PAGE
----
In his haunted dreams Rob finds himself living through the turbulent years of the English Civil War, experiencing it all through the eyes of his ancestor, Simon. Dreams which begin gently enough in the days leading up to war in 1642 but which become ever more frightening, ending with the terrifying events of the witch trials of 1651.
12) How long did it take you to get from the idea’s stage to your date of publication?
I had the idea for The Cavalier Historian many years ago but did nothing about it for some time. Once I began to work on it seriously I spent about six months researching and eighteen months writing (at the same time as running the guesthouse in India).
Editing and proof-reading took about six months. As I self-publish I then had to format the book and design a cover so, in all, it was about three years from start to finish.
13) How did you come up with the names for your characters?
For the sections which are set during the civil war I looked at lists of names from the seventeenth century, for the modern section I looked at similar lists for the last thirty years. I try to have characters with different initial letters as readers are less likely to be confused by similar sounding names; the only instance when I varied this was with a father and son both called Thomas as that would have been the norm in the mid-1600’s.
14) Can you give us an insight into your main character(s) life?, What makes them tick?
The Cavalier Historian is set during two time periods, the present and the English Civil War.
Rob is a historian in the present day. He has a passion for history, particularly the period of the English Civil War, and wants to pass this on to others. He sees himself as a pretty straightforward kind of person, so when he begins to have incredibly realistic dreams about one of his ancestors he begins to worry about his sanity.
Simon (Rob’s ancestor) is a boy at the outbreak of the English Civil War. He is desperate to become involved and is envious of his brother who goes to fight in the king’s cavalry. Simon has to grow up fast, taking on responsibility for the family manor at an early age; his driving force in this section of the story is to make his father proud of him. As the war comes to and end Simon’s focus turns to Rebekah and his relationship with her. He wants to see the changes promised by Cromwell come about as they would enable him to be with someone who would otherwise be deemed unsuitable.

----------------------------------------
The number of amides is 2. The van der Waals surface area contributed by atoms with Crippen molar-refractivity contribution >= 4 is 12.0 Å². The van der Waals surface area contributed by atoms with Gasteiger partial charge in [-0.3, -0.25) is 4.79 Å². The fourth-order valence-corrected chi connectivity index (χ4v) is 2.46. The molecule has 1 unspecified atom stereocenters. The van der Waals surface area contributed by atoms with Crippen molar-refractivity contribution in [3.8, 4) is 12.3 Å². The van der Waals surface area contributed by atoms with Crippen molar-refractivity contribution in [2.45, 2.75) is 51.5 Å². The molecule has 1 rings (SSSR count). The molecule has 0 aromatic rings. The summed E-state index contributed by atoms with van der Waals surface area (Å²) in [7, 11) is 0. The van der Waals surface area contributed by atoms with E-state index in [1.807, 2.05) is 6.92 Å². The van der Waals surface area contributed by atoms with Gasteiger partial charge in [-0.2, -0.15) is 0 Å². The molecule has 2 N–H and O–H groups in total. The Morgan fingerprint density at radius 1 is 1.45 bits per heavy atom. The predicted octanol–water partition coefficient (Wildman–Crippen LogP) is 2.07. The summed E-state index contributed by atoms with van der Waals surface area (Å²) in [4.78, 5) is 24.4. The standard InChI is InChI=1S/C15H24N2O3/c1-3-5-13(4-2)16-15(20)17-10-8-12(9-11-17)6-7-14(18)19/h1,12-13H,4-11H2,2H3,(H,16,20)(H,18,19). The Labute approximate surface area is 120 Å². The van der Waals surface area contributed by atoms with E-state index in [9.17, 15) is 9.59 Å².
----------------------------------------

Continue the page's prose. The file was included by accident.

Rebekah is the link between present and past. A young woman who seems old beyond her years she is caring, compassionate, strong-willed and yet vulnerable. It is the enigmatic Rebekah who seems to have the answers to Ron’s questions about his haunted dreams.
15) Which was your hardest scene to write?
Without giving too much away (no spoilers!) it was a couple of the scenes towards the end where Simon and Rebekah’s relationship is finally played out. They are very emotional sections yet have to be rooted in historical fact; it was a fine balance but I am pleased with the result.
16) How did you come up with the title of your book?
Hours of playing around with ideas and words. As it is a dual time-line novel the words time, cavalier, dream, past etc. featured heavily but seemed to lean too much towards the lighter historical romances which this is not. In the end I decided that my two main characters (Simon and Rob) were a cavalier and an historian so the title could bring them both together as well as portraying a little of Rob’s changing attitude towards his girlfriend which could be described as cavalier.
I think The Cavalier Historian is intriguing yet true to the novel’s themes.
17) Did you get a family member/friend to read your work before sending to the publishers?
No, it went to my proof-reader straight from my laptop. She is very skilled and has helped me with my previous two novels. I trust her judgement so was very happy with her feedback.
18) What process did you go through to get your book published?
A I self-publish getting the finished book ‘out there’ takes less time than if I were using a traditional publisher. Proof-reading is key to providing a professional product so that was the first step.
Next was designing the cover. The stage that always takes longer than expected was formatting the novel for e-books and print on demand; I can manage the text myself but don’t know what I’d do without my friend who formats the cover image for me. So, from my last edit to publication took about six months.
19) What did you do once you had written the final word in your book?
Had a glass of wine. Then I put the book away for a few months before going back to edit it with a fresh eye. Once that was done – another glass of wine!
20) What’s next for you, writing-wise?
A series of books about a female war correspondent. I have already begun work on the first book which is set in North Africa during the Second World War.
1) What’s your favourite food?
Strangely for someone who lived in India for a number of years I love Chinese food. Something with prawns and noodles always goes down well, or maybe duck.
2) If you had a box of crayons and you could only choose one, which colour would you choose?
Yellow, but don’t ask me why!
3) What movie could you watch over and over again?
If only one it would have to be something that I could enjoy no matter what my mood and leave me feeling good, so it would have to be the timeless 1946 classic ‘A Wonderful Life’.
4) What would be the top song on your playlist?
What I listen to depends on my mood, if only one I’d go for ‘Don’t Go Breaking My Heart’ by Elton John and Kiki Dee simply because this was on the radio all the time during the long hot summer of 1976. That was when I met my husband, left school, moved away from home and started university; an amazing time of friendship and new beginnings for me and I can hardly believe it was over 40 years ago!
5) If you won millions, what would be your first purchase?
A two seater convertible.
6) A talking duck walks into your room wearing a baseball cap and sunglasses, whats the first thing he says to you?
“I’m not Chinese!” (see the answer to question 1 of this section!)
You can find out more about Dorinda by visiting her website/social media sites below.